Thursday, August 21, 2008

Further Confessions of a Recovering Feminist, Part 2

Everyone has experienced painful relationships in some capacity. Whether you are a college student in the wake of a bad breakup, a single woman facing conflict with another sister in Christ, or a wife in a painful marriage, there is no getting around the fact that life is hard. We live in a sin-cursed world where the ravaging effects of sin scar people on a daily basis. It is an inescapable reality that our experiences shape us either for good or for evil. It is common for women to allow hurtful or frustrating circumstances to drive our worldview.

Here is how it happened for me. Two years ago I went through a situation that was both painful and consuming. As I processed through all of the emotions surrounding this time, I would repeatedly make blanket statements about relationships, and people in general. Thankfully, my parents shepherded me through this with the truth that my experience was not a universal truth about the people in my life.

We are susceptible to this in the wake of every painful relationship—whether guy or girl. When we are confronted with these types of relationships the temptation is to stamp every man like "that guy." The same was true for me. We can probably all agree that we have wrongly judged men on occasion, but do we ever stop to realize that these judgments can be a feminist heart still speaking? Here are two examples of this lived out.

I have been a part of conversations with girl friends that led to "male-bashing" when a beloved guy did not return the affections offered to him. It is so easy to label all men as jerks when our feelings aren't reciprocated, but to do so is to unfairly categorize all the other brothers in Christ and a man created in the image of God.

An egalitarian conference speaker recently spoke to the issue of pain in women's lives. By using Job as an example, she correlated the tragedy that Job suffered with the sufferings of women who are not allowed to preach in pulpits. She says,

I want you to understand that Job's situation is connected to the sense of pain, loss, and confusion that many women in the church today suffer as a result of the effects of patriarchy.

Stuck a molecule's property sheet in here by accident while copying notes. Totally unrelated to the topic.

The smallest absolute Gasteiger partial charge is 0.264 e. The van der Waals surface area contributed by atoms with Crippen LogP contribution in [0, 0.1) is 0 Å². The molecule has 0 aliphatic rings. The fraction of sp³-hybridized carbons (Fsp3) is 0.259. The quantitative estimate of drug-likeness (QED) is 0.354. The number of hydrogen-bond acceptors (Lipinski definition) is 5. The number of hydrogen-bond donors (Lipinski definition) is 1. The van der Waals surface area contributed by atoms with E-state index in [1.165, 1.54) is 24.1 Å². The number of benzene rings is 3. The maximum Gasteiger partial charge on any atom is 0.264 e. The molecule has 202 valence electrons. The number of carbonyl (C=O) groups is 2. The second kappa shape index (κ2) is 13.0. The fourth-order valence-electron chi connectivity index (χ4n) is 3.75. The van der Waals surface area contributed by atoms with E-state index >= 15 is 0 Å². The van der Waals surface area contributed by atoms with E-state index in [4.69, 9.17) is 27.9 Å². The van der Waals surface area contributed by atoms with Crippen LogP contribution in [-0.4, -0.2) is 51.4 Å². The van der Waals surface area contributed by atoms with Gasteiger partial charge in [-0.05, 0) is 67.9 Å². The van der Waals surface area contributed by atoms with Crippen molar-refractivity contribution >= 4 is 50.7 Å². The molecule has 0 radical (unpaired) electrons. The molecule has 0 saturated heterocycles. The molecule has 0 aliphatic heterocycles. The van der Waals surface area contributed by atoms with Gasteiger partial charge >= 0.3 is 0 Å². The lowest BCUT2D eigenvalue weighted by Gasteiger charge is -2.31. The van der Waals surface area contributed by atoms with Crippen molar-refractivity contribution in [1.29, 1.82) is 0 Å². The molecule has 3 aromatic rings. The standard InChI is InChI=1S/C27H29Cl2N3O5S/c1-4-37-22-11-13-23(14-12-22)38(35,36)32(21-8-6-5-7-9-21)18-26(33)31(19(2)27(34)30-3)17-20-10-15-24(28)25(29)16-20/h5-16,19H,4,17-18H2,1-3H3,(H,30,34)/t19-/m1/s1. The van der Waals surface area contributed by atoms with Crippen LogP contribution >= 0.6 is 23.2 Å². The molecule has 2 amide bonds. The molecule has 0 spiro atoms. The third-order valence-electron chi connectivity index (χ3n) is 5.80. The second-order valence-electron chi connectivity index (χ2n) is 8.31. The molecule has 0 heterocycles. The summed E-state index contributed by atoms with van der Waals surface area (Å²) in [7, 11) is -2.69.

While you may think that you have not gone "that far" in your thinking, the feminist is in all of us. Adopting an interpretation based on what happens to you can lead all of us to improper assumptions of Scripture. If pain, rather than Scripture, leads us to judge the men around us, what will stop us from taking this to its logical conclusion? To fall into that temptation means rewriting God himself.

Perhaps you are not on a trajectory to new interpretations of key Christian doctrines, but you may have scoffed at male leadership in your church because of the sorrow that men have caused you in your own life. You may deem every man as a moral failure because your father left your mother for another woman. You might even think that there are no Christian men worth talking to because you have been let down so many times. The circumstances that have occurred are sinful, and your pain is real.

But they are not the end of the story. There is a heavenly Father who will never fail you and he will not falter even when every earthly man around you does. Pain and experience cannot dictate our theology. Rather our theology must lead us through the pain and experience. And tomorrow, we will discuss what we should do with our circumstances. I promise you that this answer has hope.

3 comments:

Andrew Case said...

Wow. Excellent post. You're a gifted writer, as I'm sure others have told you. Keep it up. I'm glad CBMW put you on staff.

Christian Women with Brains said...

Courtney, I don't understand how your example of the woman using Job relates to your premise of painful relationships being interpreted through a feminist mindset. If you have time, would you mind elaborating?

cdt said...

Christian Women with Brains,

The women who was speaking about Job was a Christian feminist speaking to other Christian feminist. She was using a hermeneutic that interpreted the Bible (and in this case, Job's story) through a framework of oppression. So her logical application in reading Job's story is that the women she referred to could relate to Job because he had been oppressed as well. She equated a women not being allowed to preach in the pulpit to men (her understanding of "women in ministry") with the suffering that Job endured. In reality it seems that the application of Job's story is already made up, she is just using Job to prove her point rather than allow the text to shape her.
Does that help?

Thank you for reading

-Courtney